Testing messaging solutions can be a cumbersome activity. You often have to create an application to act as a publisher, and then create another to act as the subscriber. The AWS plugin for Visual Studio does a pretty nice job simplifying this process. For SQS, it’s easy to create a sample message (containing whatever text you want) and send it to a queue.
Then, you can poll that queue from Visual Studio and see the message show up! You can’t delete messages from the queue, although you CAN do that from the AWS Management Console website.
As for SNS, the plugin makes it very easy to publish a new message to any Topic.
This will send a message to any Subscriber attached to the Topic. However, there’s no simulator here, so you’d actually have to set up a legitimate Subscriber and then go check that Subscriber for the test message you sent to the Topic. Not a huge deal, but something to be aware of.
Boy, that was a long post. However, I thought it would be helpful to get a deep dive into how AWS surfaces its services to Visual Studio developers. Needless to say, they do a spectacular job. Not only do they provide deep coverage for nearly every AWS service, but they also included countless little touches (e.g. clickable hyperlinks, right-click menus everywhere) that make this plugin a joy to use. If you’re a .NET developer who is looking for a first-class experience for building, deploying, and testing cloud-scale applications, you could do a lot worse than AWS.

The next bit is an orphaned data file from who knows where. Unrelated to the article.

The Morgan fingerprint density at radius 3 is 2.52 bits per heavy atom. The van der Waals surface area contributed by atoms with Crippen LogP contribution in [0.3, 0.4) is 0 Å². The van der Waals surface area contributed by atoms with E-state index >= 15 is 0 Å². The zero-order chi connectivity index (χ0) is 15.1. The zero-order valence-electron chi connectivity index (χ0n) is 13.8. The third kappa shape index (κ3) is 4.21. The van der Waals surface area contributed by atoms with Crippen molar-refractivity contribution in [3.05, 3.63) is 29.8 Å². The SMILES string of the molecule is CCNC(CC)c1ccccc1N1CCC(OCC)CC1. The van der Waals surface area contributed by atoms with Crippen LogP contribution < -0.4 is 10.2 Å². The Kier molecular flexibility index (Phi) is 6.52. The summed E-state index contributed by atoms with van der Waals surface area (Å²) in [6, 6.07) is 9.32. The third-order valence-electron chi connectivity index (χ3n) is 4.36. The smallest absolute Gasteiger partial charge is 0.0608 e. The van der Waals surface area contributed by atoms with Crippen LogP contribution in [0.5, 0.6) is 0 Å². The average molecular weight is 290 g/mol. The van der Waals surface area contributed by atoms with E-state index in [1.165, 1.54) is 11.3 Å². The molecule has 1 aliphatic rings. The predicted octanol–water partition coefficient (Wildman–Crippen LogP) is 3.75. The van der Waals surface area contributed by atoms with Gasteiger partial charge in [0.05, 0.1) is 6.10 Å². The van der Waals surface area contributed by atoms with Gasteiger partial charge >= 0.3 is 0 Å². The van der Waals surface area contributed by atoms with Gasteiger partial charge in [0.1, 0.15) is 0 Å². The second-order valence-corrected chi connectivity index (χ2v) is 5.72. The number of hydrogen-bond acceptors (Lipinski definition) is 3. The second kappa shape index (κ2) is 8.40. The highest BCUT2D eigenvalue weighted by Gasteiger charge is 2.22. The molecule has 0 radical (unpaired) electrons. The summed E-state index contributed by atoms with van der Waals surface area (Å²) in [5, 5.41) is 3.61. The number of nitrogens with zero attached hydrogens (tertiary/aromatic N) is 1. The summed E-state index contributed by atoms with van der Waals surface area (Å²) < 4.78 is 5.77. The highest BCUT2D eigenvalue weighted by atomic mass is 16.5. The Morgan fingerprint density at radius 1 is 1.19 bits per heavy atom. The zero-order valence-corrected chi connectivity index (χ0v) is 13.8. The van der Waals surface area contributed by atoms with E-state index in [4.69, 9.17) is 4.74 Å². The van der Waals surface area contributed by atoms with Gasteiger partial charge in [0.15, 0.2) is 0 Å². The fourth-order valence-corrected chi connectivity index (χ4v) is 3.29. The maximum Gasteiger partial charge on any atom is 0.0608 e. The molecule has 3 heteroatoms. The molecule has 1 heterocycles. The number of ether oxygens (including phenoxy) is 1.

Great article! Will there also be one for Visual Studio interacting with App Engine?
I didn’t realize that GAE *had* integration with Visual Studio! Have you done this before?
No, I haven’t checked it yet, but I wasn’t aware of the AWS integration. Based on that I thought that there is also an integration for GAE.
Doesn’t LOOK like it after a cursory review.
Can we Execute Visual Studio 2015 Load Script at Amazon Cloud?
Hey Vishal, I’m not sure about that. I wouldn’t necessarily see why not, depending on how you’re accessing the environment from Visual Studio.